Meet the Masters
VILLAMIL, EUGENIO LUCAS (1858-1918) (VEE yah meel, A oo HAY neeo LOO kass)
THE BULLFIGHT NATIONAL GALLERY OF ART WASHINGTON, D.C.
Neo Classicism & Romanticism Date: circa - 1827 Size: 29” x 43 1/4” Medium: Oil on canvas
ARTIST - Lucas Villamil was the son of a famous 19th Spanish Century painter, Eugenio Lucas Valazquez. Although his father died when he was only 12, Lucas Villamil modeled his father’s painting style. Both he and his father continued to produce copies and imitations of the works of Francisco Goya. In fact, the younger Lucas' paintings are often confused with his father's works.
Lucas Villamil lived a modest life in Madrid. During his painting career, he had one major patron. This collector hired him to paint a fresco in his Madrid hacienda, which is now the Museum Lazaro Galdiano.
PRINT - For many years the National Gallery of Art experts thought that the famous Spanish painter Francisco Goya had painted this picture. Through further research the National Gallery of Art has now assigned this painting to Eugenio Lucas Villamil. One of the reasons for this confusion was that the painting shows both a bullfighting scene and the popular game of climbing a greased pole in a small formal area. Although both these activities were popular at the time, they only took place in a large village square during a fiesta. They never occured in the same small area, as in this the picture.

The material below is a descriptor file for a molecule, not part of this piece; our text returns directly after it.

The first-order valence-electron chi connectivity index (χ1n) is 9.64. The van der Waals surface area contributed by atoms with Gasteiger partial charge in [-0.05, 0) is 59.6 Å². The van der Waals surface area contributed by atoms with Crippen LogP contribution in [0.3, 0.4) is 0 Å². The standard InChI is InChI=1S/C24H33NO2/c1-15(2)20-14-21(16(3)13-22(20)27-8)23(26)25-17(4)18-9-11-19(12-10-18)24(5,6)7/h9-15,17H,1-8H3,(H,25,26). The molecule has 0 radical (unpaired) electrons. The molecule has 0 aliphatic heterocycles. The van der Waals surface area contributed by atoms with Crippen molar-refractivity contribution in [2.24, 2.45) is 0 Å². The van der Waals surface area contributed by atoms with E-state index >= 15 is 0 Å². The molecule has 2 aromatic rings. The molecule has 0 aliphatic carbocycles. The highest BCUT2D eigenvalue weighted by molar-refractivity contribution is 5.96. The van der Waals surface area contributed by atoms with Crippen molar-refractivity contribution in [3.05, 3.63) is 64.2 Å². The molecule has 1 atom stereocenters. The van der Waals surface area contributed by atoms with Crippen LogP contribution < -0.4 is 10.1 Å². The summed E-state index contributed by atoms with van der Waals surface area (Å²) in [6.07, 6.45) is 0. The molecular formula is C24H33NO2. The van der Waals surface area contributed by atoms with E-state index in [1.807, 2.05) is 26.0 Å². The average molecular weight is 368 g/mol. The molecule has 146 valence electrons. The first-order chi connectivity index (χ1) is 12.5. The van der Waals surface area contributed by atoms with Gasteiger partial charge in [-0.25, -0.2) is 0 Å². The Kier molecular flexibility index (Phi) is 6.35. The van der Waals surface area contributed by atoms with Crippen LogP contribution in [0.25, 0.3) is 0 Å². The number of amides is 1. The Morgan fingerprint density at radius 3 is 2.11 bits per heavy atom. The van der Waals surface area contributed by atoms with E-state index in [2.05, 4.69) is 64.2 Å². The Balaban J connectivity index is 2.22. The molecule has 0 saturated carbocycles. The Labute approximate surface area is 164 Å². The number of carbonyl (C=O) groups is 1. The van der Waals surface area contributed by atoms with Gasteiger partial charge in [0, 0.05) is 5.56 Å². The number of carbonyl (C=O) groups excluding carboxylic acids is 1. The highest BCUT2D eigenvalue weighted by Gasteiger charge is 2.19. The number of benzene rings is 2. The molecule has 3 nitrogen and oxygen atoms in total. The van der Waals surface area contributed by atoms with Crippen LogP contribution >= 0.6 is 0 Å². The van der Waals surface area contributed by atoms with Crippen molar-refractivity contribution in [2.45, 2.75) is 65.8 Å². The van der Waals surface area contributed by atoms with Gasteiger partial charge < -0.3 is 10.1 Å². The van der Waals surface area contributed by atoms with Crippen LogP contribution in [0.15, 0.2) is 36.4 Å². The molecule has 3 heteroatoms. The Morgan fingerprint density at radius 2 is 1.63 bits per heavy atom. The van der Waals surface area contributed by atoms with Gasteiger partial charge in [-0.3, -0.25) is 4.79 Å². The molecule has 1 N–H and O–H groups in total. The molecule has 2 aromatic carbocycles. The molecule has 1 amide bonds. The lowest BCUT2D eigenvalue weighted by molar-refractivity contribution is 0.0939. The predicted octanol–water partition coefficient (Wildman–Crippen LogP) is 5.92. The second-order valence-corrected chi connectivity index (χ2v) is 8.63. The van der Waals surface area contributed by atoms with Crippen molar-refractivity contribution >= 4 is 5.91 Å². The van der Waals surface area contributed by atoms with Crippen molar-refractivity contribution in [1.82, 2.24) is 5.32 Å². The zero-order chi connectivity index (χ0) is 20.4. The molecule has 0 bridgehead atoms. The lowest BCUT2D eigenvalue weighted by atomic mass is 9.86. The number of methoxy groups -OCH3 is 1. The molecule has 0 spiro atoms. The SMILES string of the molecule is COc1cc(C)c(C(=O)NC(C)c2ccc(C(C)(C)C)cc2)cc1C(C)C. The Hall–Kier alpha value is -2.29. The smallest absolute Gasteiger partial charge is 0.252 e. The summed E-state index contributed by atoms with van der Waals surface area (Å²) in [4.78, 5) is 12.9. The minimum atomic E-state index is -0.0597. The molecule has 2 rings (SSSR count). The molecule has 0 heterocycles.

On the left, a group of young men cluster about what is probably a greased pole. Climbing this pole was a favorite sport at country fairs. The second action, at the right, is probably an amateur bullfight in which many men taunt the bull. They are wearing brightly colored cloaks in front of the bull, as professional bullfighters do in the bullring. Spain has more than 400 bullrings. In Spain and Mexico, the matador kills the bull. In Portugal and in some bullrings in France, it is illegal to kill the bull.
In the painting The Bullfight, Lucas Villamil gives little attention to the spectators in the arena. He relies on broad hasty stokes to show crowds of people. The people look as if they are fused together into one untidy mass of bright strident color. In The Bullfight, you can almost feel the excitement of the crowds, and the cruelty and horror of the bullfights.
PORTFOLIO F PAIRED WITH:
PIPPIN THE DOMINO PLAYERS